Why Ronda Rousey's return to the Octagon is brave

"Whenever people talk about how cocky and arrogant I am, it blows me away, because I worked so hard to develop self-confidence," Ronda Rousey told the New Yorker in 2014. Esther Lin/Getty Images

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I've been thinking a lot about losing lately, about its inevitability, and how it hurts just as bad every time. Sometimes it teaches you something, and sometimes it doesn't. Sometimes you fail despite doing everything right.

If that big fail happens when you're at the top of your game, it can be a gift, as Ronda Rousey will demonstrate next month when she enters the Octagon for the first time in more than a year.

Her return is brave, and I tell myself this a lot: Going back to the spot where you failed and trying again is brave.

The last time Rousey was in the ring, after winning and hanging onto the UFC women's bantamweight belt over the course of six fights, Holly Holm destroyed her with a knockout kick to the head.

There were, it seems, two reactions to that loss; those of us who thought Rousey was invincible, and then were shocked and disappointed to discover that she wasn't.

We like our superheroes to always win. Rousey made winning look easy: fights won in 34 seconds, or 14 seconds, often by arm bar.

Then there were the people who emerged to say why they could've predicted Rousey's loss, why she'd been unprepared, or distracted by celebrity and media interviews, and that she was too arrogant for her own good.

The former Olympic judo medalist never struck me as arrogant. More like driven. This is a woman who started judo at 11, and whose own mother, a judoka who once won gold at the World Judo championship, used to wake her up by trying to execute an arm bar.

Compared to her mom, Rousey thought of herself as laid-back. Of her upbringing, she said, "The rule was you could pick anything you wanted to do in the world, but you just had to be the best in the world at it."


She did and she tried. She worried her body was too masculine. She binged and purged to maintain her weight class. After she took the bronze in judo in the 2008 Olympics, she struggled with depression, drank, bartended, and at points lived out of her car.

When she found MMA, she wanted those wins badly, and along the way, she transformed women's MMA.

"Whenever people talk about how cocky and arrogant I am, it blows me away, because I worked so hard to develop self-confidence," she told the New Yorker in 2014.

Rousey at the top of her game is something to behold. She glares. She struts. She cries after a win. She is an out-there character in a no-holds-barred sport, her quotes provocative, pithy and playful. Every one of my muscles is here for a purpose, she once said. And if she talked smack before fights, it was partly a manifestation of all that will, not to mention a means of making sure she'd prove herself right in the ring.

"I'm willing to die in here," she said in 2014, during blustery pre-game fight interviews.

There's an interview Rousey did with UFC analyst Joe Rogan last year, before the Holm fight, where she talks about seeing herself a bit like actor Heath Ledger's Joker, a villain the audience can't help but root for. Protagonists react, while antagonists make things happen, she says.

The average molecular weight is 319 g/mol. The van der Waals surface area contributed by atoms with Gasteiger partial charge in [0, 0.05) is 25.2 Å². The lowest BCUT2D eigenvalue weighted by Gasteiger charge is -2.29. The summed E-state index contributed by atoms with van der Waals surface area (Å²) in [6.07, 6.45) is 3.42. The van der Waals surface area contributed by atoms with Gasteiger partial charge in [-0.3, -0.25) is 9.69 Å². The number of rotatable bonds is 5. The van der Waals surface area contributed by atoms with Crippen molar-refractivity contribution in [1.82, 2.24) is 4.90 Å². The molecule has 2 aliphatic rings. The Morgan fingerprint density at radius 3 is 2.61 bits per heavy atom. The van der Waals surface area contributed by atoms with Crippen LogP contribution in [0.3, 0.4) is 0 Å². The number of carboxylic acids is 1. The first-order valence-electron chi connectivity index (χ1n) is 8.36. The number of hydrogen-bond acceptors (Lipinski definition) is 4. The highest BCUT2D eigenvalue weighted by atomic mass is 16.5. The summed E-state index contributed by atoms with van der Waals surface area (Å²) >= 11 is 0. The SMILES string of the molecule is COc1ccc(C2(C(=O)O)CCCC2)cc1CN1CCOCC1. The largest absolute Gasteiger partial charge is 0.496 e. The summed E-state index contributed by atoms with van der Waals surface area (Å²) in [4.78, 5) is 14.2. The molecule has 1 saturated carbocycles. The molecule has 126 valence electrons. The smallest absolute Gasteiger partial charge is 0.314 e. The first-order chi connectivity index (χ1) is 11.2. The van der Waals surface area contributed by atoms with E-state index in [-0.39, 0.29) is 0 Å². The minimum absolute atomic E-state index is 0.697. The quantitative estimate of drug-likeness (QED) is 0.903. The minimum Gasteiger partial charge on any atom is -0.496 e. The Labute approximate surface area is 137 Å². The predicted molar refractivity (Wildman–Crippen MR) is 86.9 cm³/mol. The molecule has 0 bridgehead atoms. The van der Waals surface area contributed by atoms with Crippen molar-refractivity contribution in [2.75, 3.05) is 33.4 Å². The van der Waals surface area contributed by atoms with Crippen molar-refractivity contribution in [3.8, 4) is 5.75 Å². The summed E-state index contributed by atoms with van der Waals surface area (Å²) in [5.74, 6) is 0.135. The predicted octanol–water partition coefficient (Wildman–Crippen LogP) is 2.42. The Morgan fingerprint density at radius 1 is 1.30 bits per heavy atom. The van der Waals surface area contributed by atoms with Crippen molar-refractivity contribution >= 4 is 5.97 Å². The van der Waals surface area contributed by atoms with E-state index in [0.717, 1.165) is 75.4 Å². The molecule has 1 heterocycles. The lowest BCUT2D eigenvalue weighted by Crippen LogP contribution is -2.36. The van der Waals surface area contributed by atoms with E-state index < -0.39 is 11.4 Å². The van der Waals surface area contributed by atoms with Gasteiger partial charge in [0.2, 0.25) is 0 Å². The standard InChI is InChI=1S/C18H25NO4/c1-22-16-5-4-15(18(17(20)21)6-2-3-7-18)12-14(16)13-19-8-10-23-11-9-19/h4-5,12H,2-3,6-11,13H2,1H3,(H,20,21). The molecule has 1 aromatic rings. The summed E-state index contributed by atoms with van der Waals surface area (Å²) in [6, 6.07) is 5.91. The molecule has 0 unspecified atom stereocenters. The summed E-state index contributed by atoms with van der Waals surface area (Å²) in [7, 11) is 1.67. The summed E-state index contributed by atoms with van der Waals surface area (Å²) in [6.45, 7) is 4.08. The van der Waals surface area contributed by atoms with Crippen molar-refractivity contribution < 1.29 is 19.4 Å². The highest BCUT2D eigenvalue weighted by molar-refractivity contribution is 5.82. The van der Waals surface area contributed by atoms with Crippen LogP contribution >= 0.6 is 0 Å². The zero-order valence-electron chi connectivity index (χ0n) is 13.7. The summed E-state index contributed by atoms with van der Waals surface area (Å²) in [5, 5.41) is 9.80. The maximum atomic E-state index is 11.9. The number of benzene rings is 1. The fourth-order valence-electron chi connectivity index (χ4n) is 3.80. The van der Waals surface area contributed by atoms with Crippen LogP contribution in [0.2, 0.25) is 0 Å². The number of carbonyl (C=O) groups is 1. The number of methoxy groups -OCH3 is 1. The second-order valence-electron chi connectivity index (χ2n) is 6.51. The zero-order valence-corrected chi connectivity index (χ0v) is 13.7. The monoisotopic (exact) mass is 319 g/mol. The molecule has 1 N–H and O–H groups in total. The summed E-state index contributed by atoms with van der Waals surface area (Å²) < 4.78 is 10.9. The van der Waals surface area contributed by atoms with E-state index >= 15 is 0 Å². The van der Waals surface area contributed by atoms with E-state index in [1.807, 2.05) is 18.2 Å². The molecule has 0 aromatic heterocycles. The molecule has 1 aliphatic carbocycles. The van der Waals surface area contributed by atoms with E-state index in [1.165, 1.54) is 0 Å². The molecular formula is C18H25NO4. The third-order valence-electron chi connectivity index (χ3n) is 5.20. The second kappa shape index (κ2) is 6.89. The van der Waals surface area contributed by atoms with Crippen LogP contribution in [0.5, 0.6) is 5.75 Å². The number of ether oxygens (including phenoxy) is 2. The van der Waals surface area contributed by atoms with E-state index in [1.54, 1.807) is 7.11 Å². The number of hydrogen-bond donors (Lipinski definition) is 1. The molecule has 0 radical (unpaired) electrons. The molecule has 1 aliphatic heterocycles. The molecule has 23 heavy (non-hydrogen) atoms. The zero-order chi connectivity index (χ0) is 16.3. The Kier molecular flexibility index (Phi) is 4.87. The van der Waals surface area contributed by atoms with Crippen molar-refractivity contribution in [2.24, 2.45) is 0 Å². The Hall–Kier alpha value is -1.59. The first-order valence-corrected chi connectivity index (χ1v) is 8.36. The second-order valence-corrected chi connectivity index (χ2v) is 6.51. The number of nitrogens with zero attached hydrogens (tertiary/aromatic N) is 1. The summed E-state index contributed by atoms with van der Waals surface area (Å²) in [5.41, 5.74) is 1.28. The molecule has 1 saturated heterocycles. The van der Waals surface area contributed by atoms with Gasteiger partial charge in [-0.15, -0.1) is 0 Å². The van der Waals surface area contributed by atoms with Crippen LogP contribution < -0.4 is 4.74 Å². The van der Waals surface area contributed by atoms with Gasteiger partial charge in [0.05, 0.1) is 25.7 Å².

Rousey is that rare public female figure who is quite open about the fact that she does not care about being liked. After she wouldn't touch gloves with Holm before her fight -- when she lost, Lady Gaga posted an Instagram of her being pummeled with the caption, "That's what you get for not touching gloves!" -- those of us that loved Rousey's swagger felt the familiar sting at a woman getting her comeuppance. We wondered when the sports world -- heck, when the rest of the world -- would be ready for a female antihero.

In the months since that fight, Rousey has talked about how it felt to lose. After she got clipped by Holm, she said, "I wasn't really there anymore," using language she'd once used triumphantly to describe her effect on another opponent. The master of her own body, who trains by climbing trees, who describes herself as a ninja when she's feeling good, didn't even feel like she was inside it. And everybody was watching.

Afterward, she told Ellen DeGeneres she felt suicidal. "I was like, 'What am I anymore if I'm not this?'" She said this with tears running down her face, knotting her hands together in her lap. "I'm thinking what my actual purpose is, and maybe just winning all the time isn't what's best," she added. "Maybe I just had to be the example of picking myself up off the floor for everyone. Maybe that's what I'm meant for."

I've been thinking a lot about winning lately -- about what it gives you, and what it deprives you of. How we get virtue and victory mixed up sometimes, and wind up valuing the wrong thing. The truth is, most of us don't win all the time; heck, most of us don't win half the time. Most of us know that feeling of losing better than we know the feeling of winning.

Next month's bout might be one of Rousey's last. I want her to win again. "I'm a courageous person because I'm a scared person," Rousey said years ago.

I believe her.